The sharing economy--that loosely connected jumble of startups working on everything from carsharing to apartment-sharing--is a boon to cities (and other locales) where it’s strong. And yet, government is not always so welcoming; in the past few weeks, ridesharing startups Lyft, Sidecar, and Tickengo revealed that the California Public Utilities Commission (CPUC) served them cease and desist letters because they don’t fall into traditional regulatory frameworks. It’s quickly becoming clear that without some kind of support from government, many sharing economy companies can’t exist.
In an article for The Urbanist, a publication of the San Francisco Planning and Urban Research Association (SPUR), Gabriel Metcalf, executive director of SPUR, laid out a policy agenda for the burgeoning sharing economy. The most important thing, he says, is for governments to stop hindering progress.
"The government needs to allow these companies to exist. There’s a real temptation for incumbent industries to use the power of government to shut down the competition. It’s a game that all kinds of industries play. What is really needed is for government to be independent and create a level playing field where new entrants to the market can compete," says Metcalf. That means organizations like the CPUC should lay off, as much as traditional taxi companies might protest these new upstarts disrupting their industry. Special interest groups will always try to shut down the competition, but government shouldn’t assist them.
That’s not to say that government should let all hell break loose. Many of these services--especially carsharing and ridesharing startups--need some sort of regulation. "Cars are dangerous, there’s a role for government, and people have to pay taxes," says Metcalf. But it doesn’t make sense for government to regulate these companies to the point where they have to shut down. Indeed, sharing startups sometimes augment existing city services--in places where public transportation and cabs are hard to get a hold of, ridesharing is an easy choice, and the government should realize that.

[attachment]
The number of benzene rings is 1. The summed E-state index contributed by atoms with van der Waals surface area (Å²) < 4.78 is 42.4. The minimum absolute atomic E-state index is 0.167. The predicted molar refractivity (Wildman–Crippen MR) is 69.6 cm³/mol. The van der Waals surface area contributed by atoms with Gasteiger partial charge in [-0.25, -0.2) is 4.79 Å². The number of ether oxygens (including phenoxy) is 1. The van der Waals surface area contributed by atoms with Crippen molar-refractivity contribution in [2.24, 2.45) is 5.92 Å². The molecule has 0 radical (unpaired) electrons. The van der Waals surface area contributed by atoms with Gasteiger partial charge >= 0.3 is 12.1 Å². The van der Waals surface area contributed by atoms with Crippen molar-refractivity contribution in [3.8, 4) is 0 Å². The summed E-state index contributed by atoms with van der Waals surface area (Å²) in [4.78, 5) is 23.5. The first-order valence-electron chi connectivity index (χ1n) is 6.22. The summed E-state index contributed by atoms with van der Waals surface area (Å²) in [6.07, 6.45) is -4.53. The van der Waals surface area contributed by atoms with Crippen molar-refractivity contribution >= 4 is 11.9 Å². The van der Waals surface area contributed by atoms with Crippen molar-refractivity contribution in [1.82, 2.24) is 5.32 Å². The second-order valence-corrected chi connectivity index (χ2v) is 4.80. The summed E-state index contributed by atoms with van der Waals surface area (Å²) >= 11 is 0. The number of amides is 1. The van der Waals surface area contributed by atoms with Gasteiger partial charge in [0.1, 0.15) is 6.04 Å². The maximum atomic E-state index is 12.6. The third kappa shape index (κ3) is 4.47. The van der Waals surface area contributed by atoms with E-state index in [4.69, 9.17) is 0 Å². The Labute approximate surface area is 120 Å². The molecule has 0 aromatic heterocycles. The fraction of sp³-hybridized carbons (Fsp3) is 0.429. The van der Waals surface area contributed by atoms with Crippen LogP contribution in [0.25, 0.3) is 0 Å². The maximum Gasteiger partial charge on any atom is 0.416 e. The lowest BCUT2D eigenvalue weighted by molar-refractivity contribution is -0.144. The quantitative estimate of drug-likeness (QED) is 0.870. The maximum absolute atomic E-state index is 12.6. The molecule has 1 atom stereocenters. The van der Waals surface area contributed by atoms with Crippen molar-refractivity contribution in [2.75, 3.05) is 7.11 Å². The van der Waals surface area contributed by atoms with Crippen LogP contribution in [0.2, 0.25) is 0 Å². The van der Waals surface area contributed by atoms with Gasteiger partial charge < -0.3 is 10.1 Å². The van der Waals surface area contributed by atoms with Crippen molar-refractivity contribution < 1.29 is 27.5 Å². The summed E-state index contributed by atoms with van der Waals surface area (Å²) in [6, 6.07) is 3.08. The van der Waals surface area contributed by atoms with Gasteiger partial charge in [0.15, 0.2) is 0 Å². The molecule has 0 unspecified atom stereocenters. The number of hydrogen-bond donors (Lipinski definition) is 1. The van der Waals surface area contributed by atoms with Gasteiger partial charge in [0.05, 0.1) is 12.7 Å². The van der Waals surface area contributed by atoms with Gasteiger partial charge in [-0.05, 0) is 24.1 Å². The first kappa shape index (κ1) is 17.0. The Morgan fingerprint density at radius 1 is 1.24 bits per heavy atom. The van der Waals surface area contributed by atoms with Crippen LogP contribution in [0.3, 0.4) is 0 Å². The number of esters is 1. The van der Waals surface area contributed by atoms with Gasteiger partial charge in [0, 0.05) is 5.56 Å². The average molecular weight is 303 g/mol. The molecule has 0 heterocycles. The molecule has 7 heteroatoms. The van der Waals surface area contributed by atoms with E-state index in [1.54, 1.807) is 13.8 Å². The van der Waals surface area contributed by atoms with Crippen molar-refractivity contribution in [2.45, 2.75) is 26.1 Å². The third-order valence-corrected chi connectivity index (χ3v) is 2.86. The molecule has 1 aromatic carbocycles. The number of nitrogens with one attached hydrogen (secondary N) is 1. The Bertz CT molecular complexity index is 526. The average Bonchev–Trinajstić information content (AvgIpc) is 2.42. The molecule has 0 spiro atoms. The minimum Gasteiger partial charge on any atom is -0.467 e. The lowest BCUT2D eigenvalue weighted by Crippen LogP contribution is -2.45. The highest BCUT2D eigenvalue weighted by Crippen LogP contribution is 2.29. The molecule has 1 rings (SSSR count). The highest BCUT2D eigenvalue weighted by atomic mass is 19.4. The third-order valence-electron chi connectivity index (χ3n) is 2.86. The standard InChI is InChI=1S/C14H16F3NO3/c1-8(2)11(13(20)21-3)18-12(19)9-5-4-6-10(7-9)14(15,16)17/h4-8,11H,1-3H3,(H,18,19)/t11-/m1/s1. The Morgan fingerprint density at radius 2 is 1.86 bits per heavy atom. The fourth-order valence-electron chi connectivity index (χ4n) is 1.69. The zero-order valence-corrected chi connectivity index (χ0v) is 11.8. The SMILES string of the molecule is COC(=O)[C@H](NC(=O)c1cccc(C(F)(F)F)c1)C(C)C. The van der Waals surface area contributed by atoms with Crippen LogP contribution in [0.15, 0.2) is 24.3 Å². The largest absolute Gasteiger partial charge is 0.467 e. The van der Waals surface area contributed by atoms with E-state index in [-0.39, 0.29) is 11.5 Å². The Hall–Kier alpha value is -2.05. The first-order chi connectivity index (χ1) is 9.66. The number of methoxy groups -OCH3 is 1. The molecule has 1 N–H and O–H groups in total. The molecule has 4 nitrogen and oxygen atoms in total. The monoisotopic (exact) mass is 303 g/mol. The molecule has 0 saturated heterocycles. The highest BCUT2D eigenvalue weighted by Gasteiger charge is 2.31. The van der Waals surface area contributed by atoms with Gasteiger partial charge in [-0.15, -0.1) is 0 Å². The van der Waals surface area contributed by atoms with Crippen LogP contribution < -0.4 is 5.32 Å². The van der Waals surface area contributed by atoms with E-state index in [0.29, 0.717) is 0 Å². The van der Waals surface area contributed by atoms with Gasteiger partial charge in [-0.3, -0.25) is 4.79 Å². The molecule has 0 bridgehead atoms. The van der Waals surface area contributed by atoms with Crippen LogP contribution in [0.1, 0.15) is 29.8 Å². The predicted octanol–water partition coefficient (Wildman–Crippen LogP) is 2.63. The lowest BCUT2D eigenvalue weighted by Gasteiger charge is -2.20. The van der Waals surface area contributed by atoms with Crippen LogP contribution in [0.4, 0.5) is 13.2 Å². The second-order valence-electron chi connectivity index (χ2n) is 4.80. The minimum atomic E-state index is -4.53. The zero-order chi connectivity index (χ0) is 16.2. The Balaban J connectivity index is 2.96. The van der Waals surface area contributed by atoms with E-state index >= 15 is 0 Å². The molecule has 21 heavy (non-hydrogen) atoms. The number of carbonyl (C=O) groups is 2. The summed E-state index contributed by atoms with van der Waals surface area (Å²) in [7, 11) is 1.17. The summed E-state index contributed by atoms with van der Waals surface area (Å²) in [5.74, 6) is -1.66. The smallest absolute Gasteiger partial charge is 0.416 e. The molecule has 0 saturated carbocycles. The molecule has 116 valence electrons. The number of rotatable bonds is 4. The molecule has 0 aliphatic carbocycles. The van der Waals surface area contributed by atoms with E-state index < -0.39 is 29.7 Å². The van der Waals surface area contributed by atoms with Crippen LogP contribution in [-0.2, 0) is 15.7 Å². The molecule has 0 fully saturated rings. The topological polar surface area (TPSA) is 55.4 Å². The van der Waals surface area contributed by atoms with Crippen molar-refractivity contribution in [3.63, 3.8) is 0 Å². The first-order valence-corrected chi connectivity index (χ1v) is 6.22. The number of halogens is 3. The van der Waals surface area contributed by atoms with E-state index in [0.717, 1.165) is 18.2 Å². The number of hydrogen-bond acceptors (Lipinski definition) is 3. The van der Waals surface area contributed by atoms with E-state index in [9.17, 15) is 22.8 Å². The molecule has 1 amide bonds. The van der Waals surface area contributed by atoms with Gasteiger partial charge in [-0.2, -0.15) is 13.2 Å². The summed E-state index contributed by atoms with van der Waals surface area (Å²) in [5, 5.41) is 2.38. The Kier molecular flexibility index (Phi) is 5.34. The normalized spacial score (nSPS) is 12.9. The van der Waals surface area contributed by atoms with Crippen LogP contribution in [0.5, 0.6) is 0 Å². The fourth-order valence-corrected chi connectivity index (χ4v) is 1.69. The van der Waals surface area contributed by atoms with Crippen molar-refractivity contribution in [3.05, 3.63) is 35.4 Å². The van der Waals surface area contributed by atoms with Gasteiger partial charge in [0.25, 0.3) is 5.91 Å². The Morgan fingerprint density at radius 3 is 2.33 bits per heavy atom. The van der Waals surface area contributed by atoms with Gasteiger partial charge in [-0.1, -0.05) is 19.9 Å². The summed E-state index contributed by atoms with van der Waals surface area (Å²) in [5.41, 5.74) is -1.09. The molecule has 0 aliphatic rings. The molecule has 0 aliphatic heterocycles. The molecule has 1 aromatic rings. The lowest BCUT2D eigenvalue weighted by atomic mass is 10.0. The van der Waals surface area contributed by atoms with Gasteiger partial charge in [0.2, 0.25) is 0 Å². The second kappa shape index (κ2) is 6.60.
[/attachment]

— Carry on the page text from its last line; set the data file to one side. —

Outside of operating with a light touch, Metcalf believes there are a handful of other ways that government can help the sharing economy. One way: measuring its impact. Metcalf writes:
Hotels have ways of quantifying their economic benefits to the community through hiring; purchasing of furniture, food and cleaning products; procurement contracts; and tourist dollars spent locally. As yet, Airbnb has no consistent method to measure its economic impact, though it has substantial survey evidence indicating that the income of Airbnb guests most often flows to the immediate neighborhood, which is generally outside the traditional tourism districts where visitor dollars concentrate. Survey data also shows that hosts use their Airbnb income to reinvest in their home thus increasing property values in their neighborhood.
Cities would also do well to share best practices. This is, after all, new territory for everyone. Says Metcalf: "I think there’s a lot of goodwill around the sharing economy now, but we’ve spent 100 years building up this apparatus of bureaucracy. Sometimes it goes on autopilot."